Tip #1: The Long Approach
Many high jumpers, especially those in high school, make the mistake of using a short approach! Within the first three steps of their approach they have already started their curve. Because it is hard to tell how fast you are accelerating and traveling during the curve, this leads to inconsistent jumps and poor performance.
Start your approach about 25 feet behind where you do now. Run perpendicular to the bar and reach a comfortable speed before your begin your curve. This will let you glide through your curve at the perfect speed and focus on your jump, not your speed during your last two steps.
The only reason you may want a shorter approach is if you are a decathlete in order to preserve energy. If you compete only two or three events, you will want to use a long approach. This will help you have greater speed, control, and pop when you arrive at the bar!
Tip #2: Develop a Pre-Jump Ritual
High jumping is like a golf swing, it is important to train your muscles to do the same thing because it can be a tough mental game (especially once the bar gets above your head). One thing that nearly all jumpers overlook is having a pre-jump ritual.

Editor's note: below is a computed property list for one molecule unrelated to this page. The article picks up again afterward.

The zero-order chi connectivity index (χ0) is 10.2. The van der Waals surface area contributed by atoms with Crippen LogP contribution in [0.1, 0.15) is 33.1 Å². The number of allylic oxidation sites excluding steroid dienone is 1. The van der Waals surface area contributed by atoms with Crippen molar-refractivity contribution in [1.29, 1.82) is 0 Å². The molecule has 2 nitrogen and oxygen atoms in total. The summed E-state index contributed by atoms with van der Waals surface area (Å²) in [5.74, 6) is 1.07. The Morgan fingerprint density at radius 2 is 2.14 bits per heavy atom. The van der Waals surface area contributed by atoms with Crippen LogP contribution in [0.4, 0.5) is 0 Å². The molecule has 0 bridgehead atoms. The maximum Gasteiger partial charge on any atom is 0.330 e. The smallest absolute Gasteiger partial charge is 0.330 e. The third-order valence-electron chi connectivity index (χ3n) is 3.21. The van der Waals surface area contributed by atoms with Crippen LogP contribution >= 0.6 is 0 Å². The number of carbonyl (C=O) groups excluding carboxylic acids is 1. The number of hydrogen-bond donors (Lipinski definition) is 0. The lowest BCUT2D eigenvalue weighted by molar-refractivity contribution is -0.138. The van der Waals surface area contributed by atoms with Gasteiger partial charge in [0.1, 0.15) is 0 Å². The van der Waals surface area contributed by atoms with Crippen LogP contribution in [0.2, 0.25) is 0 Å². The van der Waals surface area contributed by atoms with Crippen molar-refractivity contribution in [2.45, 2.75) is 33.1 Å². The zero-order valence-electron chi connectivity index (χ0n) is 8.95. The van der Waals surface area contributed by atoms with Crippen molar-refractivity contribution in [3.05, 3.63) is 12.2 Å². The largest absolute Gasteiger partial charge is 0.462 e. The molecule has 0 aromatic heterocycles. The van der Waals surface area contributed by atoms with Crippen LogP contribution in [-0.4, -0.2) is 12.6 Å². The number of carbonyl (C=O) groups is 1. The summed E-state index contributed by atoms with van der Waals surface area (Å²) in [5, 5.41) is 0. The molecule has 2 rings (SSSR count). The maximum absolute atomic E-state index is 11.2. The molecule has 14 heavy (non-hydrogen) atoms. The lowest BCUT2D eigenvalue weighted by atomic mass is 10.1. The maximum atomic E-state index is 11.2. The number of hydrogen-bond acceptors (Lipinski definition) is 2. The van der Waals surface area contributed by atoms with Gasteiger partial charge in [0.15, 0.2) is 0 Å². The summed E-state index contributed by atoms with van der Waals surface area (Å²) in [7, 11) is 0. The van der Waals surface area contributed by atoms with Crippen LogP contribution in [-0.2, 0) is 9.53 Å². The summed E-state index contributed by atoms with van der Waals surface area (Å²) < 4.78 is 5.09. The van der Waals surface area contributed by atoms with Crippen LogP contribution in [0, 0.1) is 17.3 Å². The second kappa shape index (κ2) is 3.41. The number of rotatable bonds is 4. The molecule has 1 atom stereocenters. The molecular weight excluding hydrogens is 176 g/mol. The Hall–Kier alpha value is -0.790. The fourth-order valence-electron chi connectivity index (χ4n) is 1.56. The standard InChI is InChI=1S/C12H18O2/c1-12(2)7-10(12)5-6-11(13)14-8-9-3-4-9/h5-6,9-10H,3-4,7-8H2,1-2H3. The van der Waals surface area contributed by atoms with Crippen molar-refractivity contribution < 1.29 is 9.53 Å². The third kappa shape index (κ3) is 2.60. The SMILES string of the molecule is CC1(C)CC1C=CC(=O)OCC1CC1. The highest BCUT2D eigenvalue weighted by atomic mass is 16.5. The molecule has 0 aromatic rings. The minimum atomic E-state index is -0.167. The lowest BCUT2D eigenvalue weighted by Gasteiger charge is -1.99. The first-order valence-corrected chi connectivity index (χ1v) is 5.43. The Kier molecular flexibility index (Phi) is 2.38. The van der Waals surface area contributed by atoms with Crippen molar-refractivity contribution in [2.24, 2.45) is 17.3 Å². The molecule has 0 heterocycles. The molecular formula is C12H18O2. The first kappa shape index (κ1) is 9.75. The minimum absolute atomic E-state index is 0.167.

A simply ritual like rocking back on your back foot or doing two skips to start your approach lets your body know you are high jumping again. It can help you get incredible consistent because your muscles will get used to the repetition.
The opposite is true also, if you are stuck in a bad rut, try a new ritual to start your jump, it may be just the change your mind needs to get it out of some bad jumping habits you may have developed. Watch good high jumpers start their jumps, every single one (and I do mean EVERY SINGLE ONE) has a very specific ritual they perform before every jump without fail.